Design of the Week: Six Axis Robot Arm

A 3D printed six-axis robot arm

A 3D printed six-axis robot arm

This week’s selection is the complex six axis robot arm by Chris Annin. 

This design is not for beginners, as it involves a significant amount of electronics and software installation, as well as the 3D printing. 

But if you progress through this project, you will end up with an actual, programmable six-axis robot arm that can do many things. It’s obviously not as capable as a commercial robot arm, which could cost you far more than six digits, whereas this project could cost you around USD$100 for parts. 

Annin has carefully selected parts that are commonly available from “Amazon and McMaster”, where they have low pricing. And this is actually a second-generation design, with improvements learned from the first design. 

The tremendous amount of work that went into this project has been made public by Annin, who has posted all required files to GitHub, including:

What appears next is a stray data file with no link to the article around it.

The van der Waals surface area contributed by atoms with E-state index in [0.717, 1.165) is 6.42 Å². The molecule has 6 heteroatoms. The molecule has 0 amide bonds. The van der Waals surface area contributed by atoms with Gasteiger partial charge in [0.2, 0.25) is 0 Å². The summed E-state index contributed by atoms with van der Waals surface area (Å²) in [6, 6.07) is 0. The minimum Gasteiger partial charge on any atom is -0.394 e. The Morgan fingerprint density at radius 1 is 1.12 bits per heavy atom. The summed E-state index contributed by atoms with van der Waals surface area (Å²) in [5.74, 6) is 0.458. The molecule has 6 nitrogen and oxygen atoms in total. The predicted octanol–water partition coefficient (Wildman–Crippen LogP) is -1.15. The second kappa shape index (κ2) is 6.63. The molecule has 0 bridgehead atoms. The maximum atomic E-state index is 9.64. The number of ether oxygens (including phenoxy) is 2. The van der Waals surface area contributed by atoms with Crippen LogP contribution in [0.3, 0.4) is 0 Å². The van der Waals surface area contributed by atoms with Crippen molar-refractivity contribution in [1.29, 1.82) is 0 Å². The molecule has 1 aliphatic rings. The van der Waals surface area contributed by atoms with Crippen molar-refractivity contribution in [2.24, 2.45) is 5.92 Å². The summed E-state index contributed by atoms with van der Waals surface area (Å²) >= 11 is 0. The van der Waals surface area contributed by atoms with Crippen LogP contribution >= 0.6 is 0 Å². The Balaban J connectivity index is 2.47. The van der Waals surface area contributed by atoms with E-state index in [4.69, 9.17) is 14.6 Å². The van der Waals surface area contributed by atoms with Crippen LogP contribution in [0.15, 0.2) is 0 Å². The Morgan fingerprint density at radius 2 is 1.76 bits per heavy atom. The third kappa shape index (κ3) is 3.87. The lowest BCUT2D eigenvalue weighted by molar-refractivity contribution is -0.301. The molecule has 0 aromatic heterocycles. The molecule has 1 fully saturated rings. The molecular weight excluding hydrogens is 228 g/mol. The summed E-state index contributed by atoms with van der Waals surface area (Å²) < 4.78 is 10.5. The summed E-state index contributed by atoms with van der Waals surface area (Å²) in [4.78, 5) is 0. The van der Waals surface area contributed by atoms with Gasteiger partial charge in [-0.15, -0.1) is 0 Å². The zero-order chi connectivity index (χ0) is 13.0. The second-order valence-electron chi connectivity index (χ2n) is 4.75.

• Bill of materials and instructions
  • CAD files to 3D print components to build the robot
  • Arduino sketch for stepper driver control
  • Software to program and operate robot
  • Kinematic model
The custom control software to operate the 3D printed six-axis robot arm 

The custom control software to operate the 3D printed six-axis robot arm 

He has also published videos demonstrating the six-axis device, like this one, where you can get a very good idea of how this machine works once you’ve built it: 

He has also posted a 20 minute video explaining how to program the six-axis robot arm: 

One thing to note is that if you wanted to use this robot arm for milling, for example, you would face a bit of a software challenge, as there are few and pricey options for multi-axis CNC software.

But it would certainly be fun to 3D print and build regardless. 

Via GitHub

General Fabb

Kerry Stevenson, aka "General Fabb" has been writing Fabbaloo posts since he launched the venture in 2007, with an intention to promote and grow the incredible technology of 3D printing across the world. So far, it seems to be working!

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